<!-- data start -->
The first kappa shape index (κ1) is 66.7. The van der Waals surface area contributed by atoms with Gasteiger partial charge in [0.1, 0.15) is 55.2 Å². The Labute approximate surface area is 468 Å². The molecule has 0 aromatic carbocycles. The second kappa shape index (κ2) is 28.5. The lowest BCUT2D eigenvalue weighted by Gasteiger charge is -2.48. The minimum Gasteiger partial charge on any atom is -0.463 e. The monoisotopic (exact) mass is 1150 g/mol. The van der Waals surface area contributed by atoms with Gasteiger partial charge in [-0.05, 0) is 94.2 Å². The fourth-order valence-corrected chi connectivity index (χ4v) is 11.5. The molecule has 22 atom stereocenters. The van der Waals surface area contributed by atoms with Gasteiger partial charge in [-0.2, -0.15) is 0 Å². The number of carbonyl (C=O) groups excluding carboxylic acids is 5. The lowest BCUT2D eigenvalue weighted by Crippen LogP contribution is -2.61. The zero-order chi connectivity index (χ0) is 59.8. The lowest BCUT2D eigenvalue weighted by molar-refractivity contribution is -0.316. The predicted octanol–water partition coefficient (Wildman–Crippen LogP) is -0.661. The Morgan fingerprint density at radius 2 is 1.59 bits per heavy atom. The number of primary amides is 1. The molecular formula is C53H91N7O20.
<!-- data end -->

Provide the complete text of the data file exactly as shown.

The first kappa shape index (κ1) is 66.7. The van der Waals surface area contributed by atoms with Gasteiger partial charge in [0.1, 0.15) is 55.2 Å². The Labute approximate surface area is 468 Å². The molecule has 0 aromatic carbocycles. The second kappa shape index (κ2) is 28.5. The lowest BCUT2D eigenvalue weighted by Gasteiger charge is -2.48. The minimum Gasteiger partial charge on any atom is -0.463 e. The monoisotopic (exact) mass is 1150 g/mol. The van der Waals surface area contributed by atoms with Gasteiger partial charge in [-0.05, 0) is 94.2 Å². The fourth-order valence-corrected chi connectivity index (χ4v) is 11.5. The molecule has 22 atom stereocenters. The van der Waals surface area contributed by atoms with Gasteiger partial charge in [-0.2, -0.15) is 0 Å². The number of carbonyl (C=O) groups excluding carboxylic acids is 5. The lowest BCUT2D eigenvalue weighted by Crippen LogP contribution is -2.61. The zero-order chi connectivity index (χ0) is 59.8. The lowest BCUT2D eigenvalue weighted by molar-refractivity contribution is -0.316. The predicted octanol–water partition coefficient (Wildman–Crippen LogP) is -0.661. The Morgan fingerprint density at radius 2 is 1.59 bits per heavy atom. The number of primary amides is 1. The molecular formula is C53H91N7O20.